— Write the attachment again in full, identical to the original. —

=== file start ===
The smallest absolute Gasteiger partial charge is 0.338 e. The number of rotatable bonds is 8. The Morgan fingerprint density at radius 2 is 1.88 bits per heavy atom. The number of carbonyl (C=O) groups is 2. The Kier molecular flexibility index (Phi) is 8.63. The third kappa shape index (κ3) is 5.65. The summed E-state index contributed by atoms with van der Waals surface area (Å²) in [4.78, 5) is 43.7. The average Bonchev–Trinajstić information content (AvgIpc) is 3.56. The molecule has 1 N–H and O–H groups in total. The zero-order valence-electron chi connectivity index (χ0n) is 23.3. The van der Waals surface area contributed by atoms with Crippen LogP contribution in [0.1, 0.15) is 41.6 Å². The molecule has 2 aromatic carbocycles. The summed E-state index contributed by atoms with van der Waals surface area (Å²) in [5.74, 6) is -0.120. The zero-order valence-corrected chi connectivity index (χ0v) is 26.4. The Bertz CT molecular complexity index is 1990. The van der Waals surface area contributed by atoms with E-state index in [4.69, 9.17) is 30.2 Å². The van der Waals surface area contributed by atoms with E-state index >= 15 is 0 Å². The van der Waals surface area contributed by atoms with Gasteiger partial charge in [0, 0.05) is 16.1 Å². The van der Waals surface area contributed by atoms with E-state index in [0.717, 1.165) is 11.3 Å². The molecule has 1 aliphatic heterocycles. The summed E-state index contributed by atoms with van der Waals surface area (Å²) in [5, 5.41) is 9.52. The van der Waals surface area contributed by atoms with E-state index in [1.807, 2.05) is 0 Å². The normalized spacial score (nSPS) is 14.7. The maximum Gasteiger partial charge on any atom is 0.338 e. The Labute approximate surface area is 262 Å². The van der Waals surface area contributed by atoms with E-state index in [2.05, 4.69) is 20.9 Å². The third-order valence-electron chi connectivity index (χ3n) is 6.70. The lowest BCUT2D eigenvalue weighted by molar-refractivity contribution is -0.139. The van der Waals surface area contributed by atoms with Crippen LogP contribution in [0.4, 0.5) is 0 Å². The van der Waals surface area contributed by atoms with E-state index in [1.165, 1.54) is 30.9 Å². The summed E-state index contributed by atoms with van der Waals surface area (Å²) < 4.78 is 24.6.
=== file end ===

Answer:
The smallest absolute Gasteiger partial charge is 0.338 e. The number of rotatable bonds is 8. The Morgan fingerprint density at radius 2 is 1.88 bits per heavy atom. The number of carbonyl (C=O) groups is 2. The Kier molecular flexibility index (Phi) is 8.63. The third kappa shape index (κ3) is 5.65. The summed E-state index contributed by atoms with van der Waals surface area (Å²) in [4.78, 5) is 43.7. The average Bonchev–Trinajstić information content (AvgIpc) is 3.56. The molecule has 1 N–H and O–H groups in total. The zero-order valence-electron chi connectivity index (χ0n) is 23.3. The van der Waals surface area contributed by atoms with Crippen LogP contribution in [0.1, 0.15) is 41.6 Å². The molecule has 2 aromatic carbocycles. The summed E-state index contributed by atoms with van der Waals surface area (Å²) in [5.74, 6) is -0.120. The zero-order valence-corrected chi connectivity index (χ0v) is 26.4. The Bertz CT molecular complexity index is 1990. The van der Waals surface area contributed by atoms with E-state index in [4.69, 9.17) is 30.2 Å². The van der Waals surface area contributed by atoms with E-state index >= 15 is 0 Å². The van der Waals surface area contributed by atoms with Gasteiger partial charge in [0, 0.05) is 16.1 Å². The van der Waals surface area contributed by atoms with E-state index in [0.717, 1.165) is 11.3 Å². The molecule has 1 aliphatic heterocycles. The summed E-state index contributed by atoms with van der Waals surface area (Å²) in [5, 5.41) is 9.52. The van der Waals surface area contributed by atoms with E-state index in [1.807, 2.05) is 0 Å². The normalized spacial score (nSPS) is 14.7. The maximum Gasteiger partial charge on any atom is 0.338 e. The Labute approximate surface area is 262 Å². The van der Waals surface area contributed by atoms with E-state index in [2.05, 4.69) is 20.9 Å². The third-order valence-electron chi connectivity index (χ3n) is 6.70. The lowest BCUT2D eigenvalue weighted by molar-refractivity contribution is -0.139. The van der Waals surface area contributed by atoms with Crippen LogP contribution in [0.4, 0.5) is 0 Å². The van der Waals surface area contributed by atoms with E-state index in [1.165, 1.54) is 30.9 Å². The summed E-state index contributed by atoms with van der Waals surface area (Å²) < 4.78 is 24.6.